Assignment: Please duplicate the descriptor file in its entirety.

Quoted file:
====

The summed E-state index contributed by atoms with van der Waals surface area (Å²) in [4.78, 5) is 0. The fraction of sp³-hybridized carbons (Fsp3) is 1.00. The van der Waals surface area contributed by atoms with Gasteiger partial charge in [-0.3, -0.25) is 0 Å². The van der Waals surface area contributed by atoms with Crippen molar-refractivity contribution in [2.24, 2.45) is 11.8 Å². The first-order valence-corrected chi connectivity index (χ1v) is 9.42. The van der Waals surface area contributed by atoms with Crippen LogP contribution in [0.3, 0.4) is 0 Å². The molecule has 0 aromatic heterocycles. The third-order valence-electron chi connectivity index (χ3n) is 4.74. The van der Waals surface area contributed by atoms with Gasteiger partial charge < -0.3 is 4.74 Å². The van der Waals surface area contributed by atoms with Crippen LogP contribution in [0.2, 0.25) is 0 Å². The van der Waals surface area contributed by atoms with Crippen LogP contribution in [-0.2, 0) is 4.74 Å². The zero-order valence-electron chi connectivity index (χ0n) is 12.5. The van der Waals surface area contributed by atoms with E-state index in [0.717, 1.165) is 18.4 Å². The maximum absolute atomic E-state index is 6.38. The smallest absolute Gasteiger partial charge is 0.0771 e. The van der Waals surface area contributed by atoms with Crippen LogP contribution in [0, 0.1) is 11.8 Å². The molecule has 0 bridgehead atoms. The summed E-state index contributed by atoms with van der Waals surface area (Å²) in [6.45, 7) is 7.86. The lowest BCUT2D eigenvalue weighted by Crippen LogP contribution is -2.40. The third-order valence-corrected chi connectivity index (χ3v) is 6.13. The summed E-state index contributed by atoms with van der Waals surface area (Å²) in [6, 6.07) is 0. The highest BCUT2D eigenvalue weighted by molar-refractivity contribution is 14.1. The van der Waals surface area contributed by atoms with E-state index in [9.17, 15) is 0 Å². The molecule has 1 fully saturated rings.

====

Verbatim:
The summed E-state index contributed by atoms with van der Waals surface area (Å²) in [4.78, 5) is 0. The fraction of sp³-hybridized carbons (Fsp3) is 1.00. The van der Waals surface area contributed by atoms with Gasteiger partial charge in [-0.3, -0.25) is 0 Å². The van der Waals surface area contributed by atoms with Crippen molar-refractivity contribution in [2.24, 2.45) is 11.8 Å². The first-order valence-corrected chi connectivity index (χ1v) is 9.42. The van der Waals surface area contributed by atoms with Crippen LogP contribution in [0.3, 0.4) is 0 Å². The molecule has 0 aromatic heterocycles. The third-order valence-electron chi connectivity index (χ3n) is 4.74. The van der Waals surface area contributed by atoms with Gasteiger partial charge < -0.3 is 4.74 Å². The van der Waals surface area contributed by atoms with Crippen LogP contribution in [0.2, 0.25) is 0 Å². The van der Waals surface area contributed by atoms with Crippen LogP contribution in [-0.2, 0) is 4.74 Å². The zero-order valence-electron chi connectivity index (χ0n) is 12.5. The van der Waals surface area contributed by atoms with E-state index in [0.717, 1.165) is 18.4 Å². The maximum absolute atomic E-state index is 6.38. The smallest absolute Gasteiger partial charge is 0.0771 e. The van der Waals surface area contributed by atoms with Crippen LogP contribution in [0, 0.1) is 11.8 Å². The molecule has 0 bridgehead atoms. The summed E-state index contributed by atoms with van der Waals surface area (Å²) in [6.45, 7) is 7.86. The lowest BCUT2D eigenvalue weighted by Crippen LogP contribution is -2.40. The third-order valence-corrected chi connectivity index (χ3v) is 6.13. The summed E-state index contributed by atoms with van der Waals surface area (Å²) in [6, 6.07) is 0. The highest BCUT2D eigenvalue weighted by molar-refractivity contribution is 14.1. The van der Waals surface area contributed by atoms with E-state index in [9.17, 15) is 0 Å². The molecule has 1 fully saturated rings.